top_1_963_35.JPG
top_2_1.jpg top_2_2.jpg
 
 
  HOME   PUBLISH   DONATE   ABOUT   CONTACT   HELP   SEARCH  
 
   
Anglo-Saxon Styles
Anglo-Saxon Styles
Click on image to enlarge

Catherine E. Karkov - Editor
George Hardin Brown - Editor
SUNY series in Medieval Studies
Price: $71.50 
Hardcover - 328 pages
Release Date: September 2003
ISBN10: 0-7914-5869-5
ISBN13: 978-0-7914-5869-3

Quantity:  
Price: $31.95 
Paperback - 328 pages
Release Date: September 2003
ISBN10: 0-7914-5870-9
ISBN13: 978-0-7914-5870-9

Quantity:  
Available as a Google eBook
for other eReaders and tablet devices.
Click icon below...


Summary Read First Chapter image missing

Considers the definitions and implications of style in Anglo-Saxon art and literature.

Art historian Meyer Schapiro defined style as "the constant form—and sometimes the constant elements, qualities, and expression—in the art of an individual or group." Today, style is frequently overlooked as a critical tool, with our interest instead resting with the personal, the ephemeral, and the fragmentary. Anglo-Saxon Styles demonstrates just how vital style remains in a methodological and theoretical prism, regardless of the object, individual, fragment, or process studied. Contributors from a variety of disciplines—including literature, art history, manuscript studies, philology, and more— consider the definitions and implications of style in Anglo-Saxon culture and in contemporary scholarship. They demonstrate that the idea of style as a "constant form" has its limitations, and that style is in fact the ordering of form, both verbal and visual. Anglo-Saxon texts and images carry meanings and express agendas, presenting us with paradoxes and riddles that require us to keep questioning the meanings of style.

“The value of this book is … that leading scholars in Anglo-Saxon cultural studies have produced new insights into their specialist fields under the stimulus of facing common problems. This should encourage other Anglo-Saxonists to do likewise.” — Speculum

“Karkov and Brown are to be congratulated on recruiting for their collection a distinguished array of scholars with interesting essays on Anglo-Saxon art and artifacts (both great and small), architecture, scribal activity, and literature.” — Journal of English and Germanic Philology

“…a gracefully synthesized portrayal of the arrays and meanings of style in Anglo-Saxon culture.” — CHOICE

"This is one of the few books attempting to synthesize our knowledge on Anglo-Saxon culture in new and interesting ways by finding a bridge between art and literature in the word 'style.'" — Patrick W. Conner, author of Anglo-Saxon Exeter: A Tenth-Century Cultural History

"I like the sweep and ambition of this book and the wide variety of forms/arts that it encompasses. There is something for every Anglo-Saxonist here. I also like the general acknowledgment of the idea of a 'multiplicity of co-existing styles' and the inappropriateness of imposing unitary forms on a culture that is truly syncretic and disparate in ways that have been overlooked by many previous critics." — Gillian R. Overing, coauthor of Double Agents: Women and Clerical Culture in Anglo-Saxon England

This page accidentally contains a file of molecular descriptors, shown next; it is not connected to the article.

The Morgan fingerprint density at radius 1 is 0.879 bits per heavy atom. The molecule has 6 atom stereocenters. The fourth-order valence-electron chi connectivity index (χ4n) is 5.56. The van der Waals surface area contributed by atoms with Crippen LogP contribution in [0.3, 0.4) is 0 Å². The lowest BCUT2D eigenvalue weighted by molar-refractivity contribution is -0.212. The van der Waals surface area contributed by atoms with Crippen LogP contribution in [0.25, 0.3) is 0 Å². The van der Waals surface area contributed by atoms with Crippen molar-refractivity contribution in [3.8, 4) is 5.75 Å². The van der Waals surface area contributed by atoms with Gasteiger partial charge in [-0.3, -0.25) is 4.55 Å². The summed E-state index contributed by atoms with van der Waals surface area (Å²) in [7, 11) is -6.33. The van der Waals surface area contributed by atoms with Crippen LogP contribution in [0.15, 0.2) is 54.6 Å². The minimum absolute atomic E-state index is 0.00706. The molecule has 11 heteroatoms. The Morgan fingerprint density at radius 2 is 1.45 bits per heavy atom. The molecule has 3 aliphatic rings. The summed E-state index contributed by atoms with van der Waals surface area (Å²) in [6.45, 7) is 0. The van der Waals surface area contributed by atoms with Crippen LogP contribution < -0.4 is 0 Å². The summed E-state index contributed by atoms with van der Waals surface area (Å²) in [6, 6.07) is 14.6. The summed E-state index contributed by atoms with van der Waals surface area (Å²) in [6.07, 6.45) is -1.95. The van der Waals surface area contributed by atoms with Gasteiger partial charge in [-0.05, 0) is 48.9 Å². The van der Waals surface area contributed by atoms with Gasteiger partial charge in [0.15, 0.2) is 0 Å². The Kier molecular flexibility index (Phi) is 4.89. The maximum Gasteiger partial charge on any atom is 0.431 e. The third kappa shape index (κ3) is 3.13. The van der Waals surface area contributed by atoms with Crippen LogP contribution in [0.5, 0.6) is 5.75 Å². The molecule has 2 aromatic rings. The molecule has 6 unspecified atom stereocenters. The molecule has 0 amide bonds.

Contributors include George Hardin Brown, Michelle P. Brown, Carol Farr, Roberta Frank, Jane Hawkes, Nicholas Howe, Catherine E. Karkov, Sarah Larratt Keefer, Perette E. Michelli, Haruko Momma, Andy Orchard, Fred Orton, Carin Ruff, William Schipper, Leslie Webster, and Jonathan Wilcox.

Catherine E. Karkov is Professor of Art at Miami University and the author of Text and Picture in Anglo-Saxon England: Narrative Strategies in the Junius 11 Manuscript, the editor of Basic Readings in Anglo-Saxon Archaeology, and the coeditor (with Robert T. Farrell and Michael Ryan) of The Insular Tradition, also published by SUNY Press. George Hardin Brown is Professor of English at Stanford University and the author of Bede the Venerable and Bede the Educator.


Bookmark and Share

Table of Contents

Abbreviations

Introduction

1. Encrypted Visions: Style and Sense in the Anglo-Saxon Minor Arts, A.D. 400-900
LESLIE WEBSTER

2. Rethinking the Ruthwell and Bewcastle Monuments: Some Deprecation of Style; Some Consideration of Form and Ideology
FRED ORTON

3. Iuxta Morem Romanorum: Stone and Sculpture in Anglo-Saxon England
JANE HAWKES

4. Beckwith Revisited: Some Ivory Carvings from Canterbury
PERETTE E. MICHELLI

5. Style in Late Anglo-Saxon England: Questions of Learning and Intention
CAROL FARR

6. House Style in the Scriptorium, Scribal Reality, and Scholarly Myth
MICHELLE P. BROWN

7. Style and Layout of Anglo-Saxon Manuscripts
WILLIAM SCHIPPER

8. What We Talk about When We Talk about Style
NICHOLAS HOWE

9. "Either/And" as "Style" in Anglo-Saxon Christian Poetry
SARAH LARRATT KEEFER

10. Eating People Is Wrong: Funny Style in Andreas and its Analogues
JONATHAN WILCOX

11. Aldhelm's Jewel Tones: Latin Colors through Anglo-Saxon Eyes
CARIN RUFF

12. The Discreet Charm of the Old English Weak Adjective
ROBERTA FRANK

13. Rhythm and Alliteration: Styles of Aelfric's Prose up to the Lives of Saints
HARUKO MOMMA

14. Both Style and Substance: The Case for Cynewulf
ANDY ORCHARD

List of Contributors

Index

Index of Manuscripts Cited



Related Subjects
41837/41838(JP/DG/MC)

Related Titles

Modernity's Pretenses
Modernity's Pretenses
The Lesbian Index
The Lesbian Index
Scattering Point
Scattering Point
Sexing the Text
Sexing the Text
A Warm Family
A Warm Family
Memory of Touch, For Love of the Other
Memory of Touch, For Love of the Other
The Devil's Pool and Other Stories
The Devil's Pool and Other Stories
Women Writers of the Provincetown Players
Women Writers of the Provincetown Players
From Girl to Woman
From Girl to Woman
Reading Derrida and Ricoeur
Reading Derrida and Ricoeur



 
bottom_1_963_35.jpg